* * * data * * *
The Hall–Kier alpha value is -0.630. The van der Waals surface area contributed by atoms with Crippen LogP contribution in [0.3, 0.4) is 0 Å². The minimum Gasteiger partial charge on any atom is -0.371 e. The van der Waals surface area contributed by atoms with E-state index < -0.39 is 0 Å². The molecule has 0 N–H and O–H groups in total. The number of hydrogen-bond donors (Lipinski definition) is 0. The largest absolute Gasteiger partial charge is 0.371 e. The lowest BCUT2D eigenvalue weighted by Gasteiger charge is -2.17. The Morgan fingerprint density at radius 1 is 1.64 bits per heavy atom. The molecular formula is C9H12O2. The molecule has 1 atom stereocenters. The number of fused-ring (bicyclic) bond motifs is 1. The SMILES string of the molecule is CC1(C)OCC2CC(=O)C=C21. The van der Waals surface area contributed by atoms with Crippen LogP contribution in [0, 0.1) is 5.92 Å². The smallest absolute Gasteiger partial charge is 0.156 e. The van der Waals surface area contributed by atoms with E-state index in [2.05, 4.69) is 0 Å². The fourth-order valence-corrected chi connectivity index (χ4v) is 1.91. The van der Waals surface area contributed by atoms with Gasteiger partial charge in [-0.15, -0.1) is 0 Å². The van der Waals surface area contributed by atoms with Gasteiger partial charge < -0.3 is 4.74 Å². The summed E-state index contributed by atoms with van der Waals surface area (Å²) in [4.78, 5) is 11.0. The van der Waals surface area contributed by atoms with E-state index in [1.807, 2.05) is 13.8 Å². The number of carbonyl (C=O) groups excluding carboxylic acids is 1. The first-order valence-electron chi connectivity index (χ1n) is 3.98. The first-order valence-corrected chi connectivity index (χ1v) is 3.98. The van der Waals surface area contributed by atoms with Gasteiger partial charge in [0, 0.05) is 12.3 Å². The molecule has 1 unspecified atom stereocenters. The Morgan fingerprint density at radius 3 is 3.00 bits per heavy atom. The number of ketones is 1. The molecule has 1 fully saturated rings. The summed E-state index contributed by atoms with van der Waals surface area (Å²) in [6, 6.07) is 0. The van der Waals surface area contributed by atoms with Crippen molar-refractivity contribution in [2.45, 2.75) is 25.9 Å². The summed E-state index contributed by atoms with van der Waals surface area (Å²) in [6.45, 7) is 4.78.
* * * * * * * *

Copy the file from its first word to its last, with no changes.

The Hall–Kier alpha value is -0.630. The van der Waals surface area contributed by atoms with Crippen LogP contribution in [0.3, 0.4) is 0 Å². The minimum Gasteiger partial charge on any atom is -0.371 e. The van der Waals surface area contributed by atoms with E-state index < -0.39 is 0 Å². The molecule has 0 N–H and O–H groups in total. The number of hydrogen-bond donors (Lipinski definition) is 0. The largest absolute Gasteiger partial charge is 0.371 e. The lowest BCUT2D eigenvalue weighted by Gasteiger charge is -2.17. The Morgan fingerprint density at radius 1 is 1.64 bits per heavy atom. The molecular formula is C9H12O2. The molecule has 1 atom stereocenters. The number of fused-ring (bicyclic) bond motifs is 1. The SMILES string of the molecule is CC1(C)OCC2CC(=O)C=C21. The van der Waals surface area contributed by atoms with Crippen LogP contribution in [0, 0.1) is 5.92 Å². The smallest absolute Gasteiger partial charge is 0.156 e. The van der Waals surface area contributed by atoms with E-state index in [2.05, 4.69) is 0 Å². The fourth-order valence-corrected chi connectivity index (χ4v) is 1.91. The van der Waals surface area contributed by atoms with Gasteiger partial charge in [-0.15, -0.1) is 0 Å². The van der Waals surface area contributed by atoms with Gasteiger partial charge < -0.3 is 4.74 Å². The summed E-state index contributed by atoms with van der Waals surface area (Å²) in [4.78, 5) is 11.0. The van der Waals surface area contributed by atoms with E-state index in [1.807, 2.05) is 13.8 Å². The number of carbonyl (C=O) groups excluding carboxylic acids is 1. The first-order valence-electron chi connectivity index (χ1n) is 3.98. The first-order valence-corrected chi connectivity index (χ1v) is 3.98. The van der Waals surface area contributed by atoms with Gasteiger partial charge in [0, 0.05) is 12.3 Å². The molecule has 1 unspecified atom stereocenters. The Morgan fingerprint density at radius 3 is 3.00 bits per heavy atom. The number of ketones is 1. The molecule has 1 fully saturated rings. The summed E-state index contributed by atoms with van der Waals surface area (Å²) in [6, 6.07) is 0. The van der Waals surface area contributed by atoms with Crippen molar-refractivity contribution in [2.45, 2.75) is 25.9 Å². The summed E-state index contributed by atoms with van der Waals surface area (Å²) in [6.45, 7) is 4.78.